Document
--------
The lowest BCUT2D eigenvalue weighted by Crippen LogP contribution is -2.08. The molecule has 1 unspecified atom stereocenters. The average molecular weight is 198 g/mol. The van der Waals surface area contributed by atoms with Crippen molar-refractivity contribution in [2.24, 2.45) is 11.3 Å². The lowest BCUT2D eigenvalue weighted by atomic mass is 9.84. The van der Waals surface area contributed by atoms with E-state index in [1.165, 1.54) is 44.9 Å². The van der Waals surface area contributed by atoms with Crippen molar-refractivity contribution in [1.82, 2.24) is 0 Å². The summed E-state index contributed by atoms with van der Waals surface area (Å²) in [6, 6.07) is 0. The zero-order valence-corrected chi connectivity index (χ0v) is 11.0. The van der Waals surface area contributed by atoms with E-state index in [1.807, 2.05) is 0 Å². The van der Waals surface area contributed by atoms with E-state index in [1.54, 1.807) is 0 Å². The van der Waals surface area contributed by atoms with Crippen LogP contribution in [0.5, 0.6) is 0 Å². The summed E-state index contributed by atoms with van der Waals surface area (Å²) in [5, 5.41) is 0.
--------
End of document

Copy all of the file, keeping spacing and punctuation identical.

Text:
The lowest BCUT2D eigenvalue weighted by Crippen LogP contribution is -2.08. The molecule has 1 unspecified atom stereocenters. The average molecular weight is 198 g/mol. The van der Waals surface area contributed by atoms with Crippen molar-refractivity contribution in [2.24, 2.45) is 11.3 Å². The lowest BCUT2D eigenvalue weighted by atomic mass is 9.84. The van der Waals surface area contributed by atoms with E-state index in [1.165, 1.54) is 44.9 Å². The van der Waals surface area contributed by atoms with Crippen molar-refractivity contribution in [1.82, 2.24) is 0 Å². The summed E-state index contributed by atoms with van der Waals surface area (Å²) in [6, 6.07) is 0. The zero-order valence-corrected chi connectivity index (χ0v) is 11.0. The van der Waals surface area contributed by atoms with E-state index in [1.807, 2.05) is 0 Å². The van der Waals surface area contributed by atoms with E-state index in [1.54, 1.807) is 0 Å². The van der Waals surface area contributed by atoms with Crippen LogP contribution in [0.5, 0.6) is 0 Å². The summed E-state index contributed by atoms with van der Waals surface area (Å²) in [5, 5.41) is 0.